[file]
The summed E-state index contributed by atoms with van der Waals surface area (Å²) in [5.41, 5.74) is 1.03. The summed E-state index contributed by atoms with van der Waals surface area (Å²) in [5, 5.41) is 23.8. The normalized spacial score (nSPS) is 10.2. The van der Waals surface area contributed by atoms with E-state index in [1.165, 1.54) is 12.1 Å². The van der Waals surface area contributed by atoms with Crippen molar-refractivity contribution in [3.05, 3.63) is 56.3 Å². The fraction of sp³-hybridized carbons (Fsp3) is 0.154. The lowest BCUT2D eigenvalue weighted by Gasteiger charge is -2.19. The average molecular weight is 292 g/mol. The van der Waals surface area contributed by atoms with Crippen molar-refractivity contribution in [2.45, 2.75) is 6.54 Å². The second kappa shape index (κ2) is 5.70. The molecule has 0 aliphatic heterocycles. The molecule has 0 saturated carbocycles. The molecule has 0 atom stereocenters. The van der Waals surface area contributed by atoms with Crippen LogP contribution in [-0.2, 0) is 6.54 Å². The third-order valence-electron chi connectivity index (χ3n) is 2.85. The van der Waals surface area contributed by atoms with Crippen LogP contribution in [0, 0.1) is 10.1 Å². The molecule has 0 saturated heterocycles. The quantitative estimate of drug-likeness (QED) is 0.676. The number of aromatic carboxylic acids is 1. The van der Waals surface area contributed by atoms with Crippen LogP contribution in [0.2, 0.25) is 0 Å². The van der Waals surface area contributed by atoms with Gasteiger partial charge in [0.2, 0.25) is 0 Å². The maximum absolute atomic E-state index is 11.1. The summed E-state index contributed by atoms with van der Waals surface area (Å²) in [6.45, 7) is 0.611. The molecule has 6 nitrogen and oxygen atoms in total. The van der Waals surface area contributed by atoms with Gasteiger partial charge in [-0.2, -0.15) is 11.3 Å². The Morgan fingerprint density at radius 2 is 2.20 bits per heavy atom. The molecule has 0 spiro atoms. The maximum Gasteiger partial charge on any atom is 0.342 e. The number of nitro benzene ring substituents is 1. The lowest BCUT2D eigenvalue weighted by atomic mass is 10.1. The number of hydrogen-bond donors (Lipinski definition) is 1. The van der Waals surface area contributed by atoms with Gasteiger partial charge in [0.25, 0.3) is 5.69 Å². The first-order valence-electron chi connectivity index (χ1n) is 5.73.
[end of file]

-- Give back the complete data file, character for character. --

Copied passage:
The summed E-state index contributed by atoms with van der Waals surface area (Å²) in [5.41, 5.74) is 1.03. The summed E-state index contributed by atoms with van der Waals surface area (Å²) in [5, 5.41) is 23.8. The normalized spacial score (nSPS) is 10.2. The van der Waals surface area contributed by atoms with E-state index in [1.165, 1.54) is 12.1 Å². The van der Waals surface area contributed by atoms with Crippen molar-refractivity contribution in [3.05, 3.63) is 56.3 Å². The fraction of sp³-hybridized carbons (Fsp3) is 0.154. The lowest BCUT2D eigenvalue weighted by Gasteiger charge is -2.19. The average molecular weight is 292 g/mol. The van der Waals surface area contributed by atoms with Crippen molar-refractivity contribution in [2.45, 2.75) is 6.54 Å². The second kappa shape index (κ2) is 5.70. The molecule has 0 aliphatic heterocycles. The molecule has 0 saturated carbocycles. The molecule has 0 atom stereocenters. The van der Waals surface area contributed by atoms with Crippen LogP contribution in [-0.2, 0) is 6.54 Å². The third-order valence-electron chi connectivity index (χ3n) is 2.85. The van der Waals surface area contributed by atoms with Crippen LogP contribution in [0, 0.1) is 10.1 Å². The molecule has 0 saturated heterocycles. The quantitative estimate of drug-likeness (QED) is 0.676. The number of aromatic carboxylic acids is 1. The van der Waals surface area contributed by atoms with Crippen LogP contribution in [0.2, 0.25) is 0 Å². The van der Waals surface area contributed by atoms with Gasteiger partial charge in [0.2, 0.25) is 0 Å². The maximum absolute atomic E-state index is 11.1. The summed E-state index contributed by atoms with van der Waals surface area (Å²) in [6.45, 7) is 0.611. The molecule has 6 nitrogen and oxygen atoms in total. The van der Waals surface area contributed by atoms with Gasteiger partial charge in [-0.2, -0.15) is 11.3 Å². The Morgan fingerprint density at radius 2 is 2.20 bits per heavy atom. The molecule has 0 spiro atoms. The maximum Gasteiger partial charge on any atom is 0.342 e. The number of nitro benzene ring substituents is 1. The lowest BCUT2D eigenvalue weighted by atomic mass is 10.1. The number of hydrogen-bond donors (Lipinski definition) is 1. The van der Waals surface area contributed by atoms with Gasteiger partial charge in [0.25, 0.3) is 5.69 Å². The first-order valence-electron chi connectivity index (χ1n) is 5.73.